Economics Dictionary of Arguments

Home Screenshot Tabelle Begriffe

Ramsey Rule: The Ramsey Rule in taxation suggests setting tax rates inversely proportional to the elasticities of demand for different goods. It advises imposing higher taxes on goods with inelastic demand (less responsive to price changes) and lower taxes on goods with elastic demand (more responsive to price changes) to minimize distortion and achieve efficient taxation. See also Taxation.
Annotation: The above characterizations of concepts are neither definitions nor exhausting presentations of problems related to them. Instead, they are intended to give a short introduction to the contributions below. – Lexicon of Arguments.

Author Concept Summary/Quotes Sources

Emmanuel Saez on Ramsey Rule - Dictionary of Arguments

Saez I 131
Ramsey rule/Saez/Zucman: the cardinal rule of optimal taxation, called the Ramsey rule: governments should not tax too much what’s elastic.
Saez/Zucman: Ramsey’s approach was limited. It considered only a single tax rate, what is known as a flat tax, but the flat tax is a crude instrument. In principle, the income tax can be made progressive, with higher incomes subject to higher marginal tax rates. In practice, as we’ve seen, that’s how the income tax works in almost all democracies. Researchers in the late 1990s extended the Ramsey result and investigated the optimal tax rate for the rich when the income tax is progressive. As in the standard Ramsey rule, the top marginal income tax rate
Saez I 132
that maximizes government revenue is inversely proportional to the >elasticity of taxable income. But with a twist: the elasticity that matters is only that of the rich. Moreover, the optimal rate now also depends on the level of inequality: the higher the concentration of income, the larger the optimal rate to be imposed on the affluent.(1)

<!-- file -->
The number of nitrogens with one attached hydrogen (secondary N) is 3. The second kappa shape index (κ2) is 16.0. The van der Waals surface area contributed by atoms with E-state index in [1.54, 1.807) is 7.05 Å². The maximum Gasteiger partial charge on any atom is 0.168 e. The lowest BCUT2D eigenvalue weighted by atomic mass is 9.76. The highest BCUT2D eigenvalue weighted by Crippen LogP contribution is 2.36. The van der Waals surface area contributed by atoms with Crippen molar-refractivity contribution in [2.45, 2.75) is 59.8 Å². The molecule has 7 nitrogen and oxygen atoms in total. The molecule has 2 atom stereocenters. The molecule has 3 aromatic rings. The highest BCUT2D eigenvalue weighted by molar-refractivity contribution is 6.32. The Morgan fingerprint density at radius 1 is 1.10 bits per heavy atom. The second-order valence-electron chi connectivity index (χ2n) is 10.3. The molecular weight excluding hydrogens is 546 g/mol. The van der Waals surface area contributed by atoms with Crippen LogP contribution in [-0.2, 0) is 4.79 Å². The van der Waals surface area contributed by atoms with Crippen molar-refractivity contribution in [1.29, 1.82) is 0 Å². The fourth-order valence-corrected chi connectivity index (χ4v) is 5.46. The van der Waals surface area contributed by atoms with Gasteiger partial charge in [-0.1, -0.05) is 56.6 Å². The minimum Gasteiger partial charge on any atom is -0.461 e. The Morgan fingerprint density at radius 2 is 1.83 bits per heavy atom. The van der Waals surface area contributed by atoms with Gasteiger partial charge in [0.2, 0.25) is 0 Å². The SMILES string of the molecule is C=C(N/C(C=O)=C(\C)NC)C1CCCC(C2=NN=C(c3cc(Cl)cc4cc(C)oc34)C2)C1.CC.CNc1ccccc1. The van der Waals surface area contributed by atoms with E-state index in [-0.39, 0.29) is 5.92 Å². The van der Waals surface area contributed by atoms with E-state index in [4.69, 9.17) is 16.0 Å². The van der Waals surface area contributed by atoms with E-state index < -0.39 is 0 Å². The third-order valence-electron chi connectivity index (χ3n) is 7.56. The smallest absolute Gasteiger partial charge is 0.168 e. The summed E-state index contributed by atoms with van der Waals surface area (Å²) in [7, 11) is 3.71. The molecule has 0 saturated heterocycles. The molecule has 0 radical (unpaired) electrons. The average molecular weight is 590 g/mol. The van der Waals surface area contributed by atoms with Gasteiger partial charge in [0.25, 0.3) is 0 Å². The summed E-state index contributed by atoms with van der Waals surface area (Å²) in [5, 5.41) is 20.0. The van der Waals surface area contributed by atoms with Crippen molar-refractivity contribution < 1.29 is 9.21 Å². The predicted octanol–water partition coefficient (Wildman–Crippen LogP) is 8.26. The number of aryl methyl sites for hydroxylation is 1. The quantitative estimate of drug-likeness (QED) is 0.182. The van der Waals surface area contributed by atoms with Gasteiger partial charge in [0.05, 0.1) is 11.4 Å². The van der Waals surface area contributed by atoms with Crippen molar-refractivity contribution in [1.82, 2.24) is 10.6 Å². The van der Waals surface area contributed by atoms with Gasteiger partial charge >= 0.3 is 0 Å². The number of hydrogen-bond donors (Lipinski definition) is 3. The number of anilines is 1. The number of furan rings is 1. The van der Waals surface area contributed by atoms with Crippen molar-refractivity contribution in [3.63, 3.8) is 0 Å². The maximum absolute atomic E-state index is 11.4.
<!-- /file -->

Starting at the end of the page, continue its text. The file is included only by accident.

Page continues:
1. Diamond, Peter A. “Optimal Income Taxation: An Example with a U-shaped Pattern of Optimal Marginal Tax Rates.” American Economic Review 88, no. 1 (1998): 83–95.
Saez, Emmanuel. “Using Elasticities to Derive Optimal Income Tax Rates.” Review of Economic Studies 68, no. 1 (2001): 205–229.

Explanation of symbols: Roman numerals indicate the source, arabic numerals indicate the page number. The corresponding books are indicated on the right hand side. ((s)…): Comment by the sender of the contribution. Translations: Dictionary of Arguments
The note [Concept/Author], [Author1]Vs[Author2] or [Author]Vs[term] resp. "problem:"/"solution:", "old:"/"new:" and "thesis:" is an addition from the Dictionary of Arguments. If a German edition is specified, the page numbers refer to this edition.
Saez, Emmanuel

Send Link
> Counter arguments against Saez
> Counter arguments in relation to Ramsey Rule

Authors A   B   C   D   E   F   G   H   I   J   K   L   M   N   O   P   Q   R   S   T   U   V   W   Z  

Concepts A   B   C   D   E   F   G   H   I   J   K   L   M   N   O   P   Q   R   S   T   U   V   W   Z